Benefit Cap

The benefit cap limits the amount people can be paid if they claim certain benefits. It applies to people of working age; people of pension age are exempt. When all a person's benefits are added up, their housing benefit or universal credit is reduced so that total benefits don't go above the cap limit.

The benefit cap calculation includes these benefits:

  • Housing Benefit (unless living in supported housing)
  • Income Support
  • Jobseeker's Allowance
  • Employment and Support Allowance (unless in the support group)
  • Incapacity Benefit
  • Child Benefit and Child Tax Credits
  • maternity benefits and widows benefits paid by the Department for Work and Pensions
  • Severe Disablement Allowance
  • Universal Credit

In October 2016 there were 59 households in Wakefield District affected by the overall Benefit Cap of £500 per week for couples and lone parents and £350 per week for single people without children. From 7th November 2016 the cap has been lowered to £384.62 per week for couples and lone parents, and £257.69 per week for single people without children. An impact assessment by the Department for Work and Pensions prior to the change estimated 400 households would be affected by the new Cap level. As the graph below shows, that estimate was fairly accurate. Months such as February and August 2017 have unusually low counts of households who have been capped. This is probably a consequence of when and how the data are being collected.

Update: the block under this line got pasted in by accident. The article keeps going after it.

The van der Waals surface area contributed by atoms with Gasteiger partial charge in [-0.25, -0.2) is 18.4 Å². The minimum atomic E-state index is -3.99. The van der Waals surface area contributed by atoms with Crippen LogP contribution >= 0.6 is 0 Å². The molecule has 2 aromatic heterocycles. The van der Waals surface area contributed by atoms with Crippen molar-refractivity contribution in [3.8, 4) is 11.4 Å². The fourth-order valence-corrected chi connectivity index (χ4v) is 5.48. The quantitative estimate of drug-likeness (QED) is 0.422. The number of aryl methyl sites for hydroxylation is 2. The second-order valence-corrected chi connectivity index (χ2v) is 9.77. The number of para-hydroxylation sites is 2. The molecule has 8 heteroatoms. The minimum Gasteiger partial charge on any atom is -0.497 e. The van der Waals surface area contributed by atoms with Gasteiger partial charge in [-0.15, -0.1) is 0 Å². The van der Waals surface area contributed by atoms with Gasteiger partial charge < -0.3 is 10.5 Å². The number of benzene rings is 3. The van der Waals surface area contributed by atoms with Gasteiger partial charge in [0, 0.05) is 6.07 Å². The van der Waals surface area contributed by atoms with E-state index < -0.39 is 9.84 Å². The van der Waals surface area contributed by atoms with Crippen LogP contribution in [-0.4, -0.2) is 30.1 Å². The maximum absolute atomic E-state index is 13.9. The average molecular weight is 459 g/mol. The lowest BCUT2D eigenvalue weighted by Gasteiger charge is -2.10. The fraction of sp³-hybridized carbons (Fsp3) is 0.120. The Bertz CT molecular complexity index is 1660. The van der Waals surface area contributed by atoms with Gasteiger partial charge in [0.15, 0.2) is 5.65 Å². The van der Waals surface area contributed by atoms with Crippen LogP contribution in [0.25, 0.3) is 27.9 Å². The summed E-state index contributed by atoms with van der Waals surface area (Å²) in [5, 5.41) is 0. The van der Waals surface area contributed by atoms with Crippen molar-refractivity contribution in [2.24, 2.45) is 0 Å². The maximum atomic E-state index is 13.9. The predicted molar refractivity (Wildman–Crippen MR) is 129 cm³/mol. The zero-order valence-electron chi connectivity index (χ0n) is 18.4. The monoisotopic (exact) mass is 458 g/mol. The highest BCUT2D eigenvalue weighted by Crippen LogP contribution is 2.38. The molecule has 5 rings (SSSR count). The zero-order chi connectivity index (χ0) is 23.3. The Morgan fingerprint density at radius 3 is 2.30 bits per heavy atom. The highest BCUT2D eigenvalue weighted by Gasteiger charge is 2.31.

Source: DWP Stat-Xplore API.

In July 2017, around three-quarters of all households affected by the cap were single parent households (see table below). The cap tends to affect families with higher numbers of dependent children. Half of the families affected have four or more dependent children.

Number of capped households by family type and number of dependent children in households
Source: DWP (Stat-Xplore API) Period: July 2017

In July 2017, the amount a household was capped varied from less that £25 per week to between £100 and £150 per week (see table below). Overall, just over one hundred households were being capped between £75 and £150 per week. Over the course of a year this would equate to between £3,900 and £7,800 benefit being lost, assuming benefit claiming profiles remained constant.

Number of capped households by weekly cap amount (£)
Source: DWP (Stat-Xplore API) Period: July 2017

Print Friendly, PDF & Email